One of Spain’s least well-known provinces, down at the Iberian peninsula’s southwest tip, Huelva‘s just over 10,000 square kilometres (3,900 square miles) include 122 kilometres (76 miles) of beaches that are not just wide and lovely but among Andalusia’s least crowded and most unspoiled, with just 13 percent of its Costa de la Luz urbanised. Some of the most notable (take note) include Rompeculos (funny name, meaning “bum-breaker,” referring to a local water channel breaking the dunes), Torre del Loro, and Arenosillo.
There are also wild beaches in the province’s nature superstar, Doñana National Park, a UNESCO World Heritage Site where more than 50,000 hectares (193 square miles) of marshes, sand dunes, and streams harbour a unique biodiversity, with a huge variety of flora and fauna including eagles, wild boar, all manner of deer, hundreds of birds, and that most special and elusive of fauna, the Iberia lynx.
Doñana is Huelva’s marquis name, but it’s far from the only impressive nature reserve hereabouts. In the north of the province is del Sierra de Aracena and Picos de Aroche Natural Park, which among other things includes the so-called Banda Gallega, an area with a cluster of medieval castles which once defended this borderland with Portugal.
There are of course towns and cities here, and plenty of them. The eponymous provincial capital doesn’t get any beauty awards, but is not without its attractive corners, and certainly many of the province’s towns are another story (including several of the proverbial hilltop “white towns” for which Andalusia is famed).
East of the Tinto and Odiel river basin which run through the province there are several, such as Palos de la Frontera, Moguer, and Niebla. A point of interest about the first two is that they’re on the “Christopher Columbus route”, with nearly life-size reproductions of the Niña the Pinta, and the Santamaría, the vessels which “sailed the ocean blue” to the Americas in 1492. Moguer is known as the birthplace of Nobel Prize winner (1956) Juan Ramón Jiménez and the setting for his most famous work, Platero and I.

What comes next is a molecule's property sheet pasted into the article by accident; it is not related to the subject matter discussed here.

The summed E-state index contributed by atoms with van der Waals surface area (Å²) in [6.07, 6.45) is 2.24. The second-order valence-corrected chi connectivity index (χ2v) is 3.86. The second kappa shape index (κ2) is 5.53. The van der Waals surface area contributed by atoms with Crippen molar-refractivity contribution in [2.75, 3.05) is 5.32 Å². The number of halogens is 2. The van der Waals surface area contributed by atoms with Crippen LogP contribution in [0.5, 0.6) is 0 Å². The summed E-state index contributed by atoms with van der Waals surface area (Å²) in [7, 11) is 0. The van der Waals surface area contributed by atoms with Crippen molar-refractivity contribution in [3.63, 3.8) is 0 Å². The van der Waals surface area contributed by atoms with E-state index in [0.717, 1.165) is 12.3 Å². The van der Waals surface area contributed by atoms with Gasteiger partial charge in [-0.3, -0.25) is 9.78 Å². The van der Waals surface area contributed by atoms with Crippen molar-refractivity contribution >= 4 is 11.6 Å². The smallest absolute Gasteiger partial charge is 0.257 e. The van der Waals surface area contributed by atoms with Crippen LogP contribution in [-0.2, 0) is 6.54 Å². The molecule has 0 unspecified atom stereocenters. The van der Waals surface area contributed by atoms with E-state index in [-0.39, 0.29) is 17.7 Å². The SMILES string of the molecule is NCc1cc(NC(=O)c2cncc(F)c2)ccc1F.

In Aracena you can visit a Gothic-Mudejar fortress and the Gruta de las Maravillas (Grotto of Marvels), galleries and tunnels sculpted by water and time. En Almonaster la Real there’s a fine 9th-century mosque, and in Aroche a Moorish castle. Niebla boasts an imposing wall with five Moorish or Mudejar gates, the Guzman castles, and a Roman bridge over the Tinto River. In Isla Cristina, known for its Carnaval in February and full of beach tourists in summer, we’ll have ourselves a fish fry (it’s Spain’s top source of fresh fish). And in Ayamonte, bordering on Portugal, we can sample local delicacies like tuna with onions in local restaurants like Casa Vicente, then stroll along the Guadiana for a look over at the Algarve.
Speaking of fish and food, perched as it is on the Atlantic, come mealtime it’s waves to table. Lots of shrimp, with chunky sea salt, along with salted tuna, cod roe, and all kinds of fish. Moving inland, the hill country cookery tends toward mushrooms and game meats like boar, deer, partridge, and rabbit. Then, of course, Huelva is the source of one of Spain’s most famous and prized foodstuffs, Jabugo ham, a cured ham similar to Italian prosciutto; in and around the town of Jabugo you can visit companies like Sánchez Romero Carvajal and buy some of their tasty products.
image | pericoterrades, www.lynxexsitu.es